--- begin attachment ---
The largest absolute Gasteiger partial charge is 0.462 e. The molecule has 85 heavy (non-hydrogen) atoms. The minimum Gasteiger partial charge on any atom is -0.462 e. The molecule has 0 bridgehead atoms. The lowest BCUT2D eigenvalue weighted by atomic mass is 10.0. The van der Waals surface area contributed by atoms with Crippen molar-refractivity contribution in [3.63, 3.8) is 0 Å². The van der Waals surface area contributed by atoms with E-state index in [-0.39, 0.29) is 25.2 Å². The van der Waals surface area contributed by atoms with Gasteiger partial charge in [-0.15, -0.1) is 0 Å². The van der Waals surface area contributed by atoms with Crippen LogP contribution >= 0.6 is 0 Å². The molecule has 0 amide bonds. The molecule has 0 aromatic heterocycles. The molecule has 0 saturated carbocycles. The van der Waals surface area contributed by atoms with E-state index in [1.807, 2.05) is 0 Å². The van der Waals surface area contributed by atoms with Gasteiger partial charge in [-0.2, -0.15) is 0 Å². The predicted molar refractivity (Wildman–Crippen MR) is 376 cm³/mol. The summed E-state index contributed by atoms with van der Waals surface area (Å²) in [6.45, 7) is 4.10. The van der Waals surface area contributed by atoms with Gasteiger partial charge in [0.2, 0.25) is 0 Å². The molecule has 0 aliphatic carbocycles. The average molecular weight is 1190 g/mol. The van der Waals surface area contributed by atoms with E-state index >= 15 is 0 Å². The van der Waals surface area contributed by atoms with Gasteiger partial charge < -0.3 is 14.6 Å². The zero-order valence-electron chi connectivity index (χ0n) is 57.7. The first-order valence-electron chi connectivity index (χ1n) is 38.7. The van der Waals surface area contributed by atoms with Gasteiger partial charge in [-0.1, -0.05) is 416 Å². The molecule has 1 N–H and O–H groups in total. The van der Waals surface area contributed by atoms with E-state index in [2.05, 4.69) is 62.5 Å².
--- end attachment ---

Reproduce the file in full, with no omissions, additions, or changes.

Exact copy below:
The largest absolute Gasteiger partial charge is 0.462 e. The molecule has 85 heavy (non-hydrogen) atoms. The minimum Gasteiger partial charge on any atom is -0.462 e. The molecule has 0 bridgehead atoms. The lowest BCUT2D eigenvalue weighted by atomic mass is 10.0. The van der Waals surface area contributed by atoms with Crippen molar-refractivity contribution in [3.63, 3.8) is 0 Å². The van der Waals surface area contributed by atoms with E-state index in [-0.39, 0.29) is 25.2 Å². The van der Waals surface area contributed by atoms with Gasteiger partial charge in [-0.15, -0.1) is 0 Å². The van der Waals surface area contributed by atoms with Crippen LogP contribution >= 0.6 is 0 Å². The molecule has 0 amide bonds. The molecule has 0 aromatic heterocycles. The molecule has 0 saturated carbocycles. The van der Waals surface area contributed by atoms with E-state index in [1.807, 2.05) is 0 Å². The van der Waals surface area contributed by atoms with Gasteiger partial charge in [-0.2, -0.15) is 0 Å². The predicted molar refractivity (Wildman–Crippen MR) is 376 cm³/mol. The summed E-state index contributed by atoms with van der Waals surface area (Å²) in [6.45, 7) is 4.10. The van der Waals surface area contributed by atoms with Gasteiger partial charge in [0.2, 0.25) is 0 Å². The molecule has 0 aliphatic carbocycles. The average molecular weight is 1190 g/mol. The van der Waals surface area contributed by atoms with E-state index >= 15 is 0 Å². The van der Waals surface area contributed by atoms with Gasteiger partial charge < -0.3 is 14.6 Å². The zero-order valence-electron chi connectivity index (χ0n) is 57.7. The first-order valence-electron chi connectivity index (χ1n) is 38.7. The van der Waals surface area contributed by atoms with Gasteiger partial charge in [-0.1, -0.05) is 416 Å². The molecule has 1 N–H and O–H groups in total. The van der Waals surface area contributed by atoms with E-state index in [2.05, 4.69) is 62.5 Å².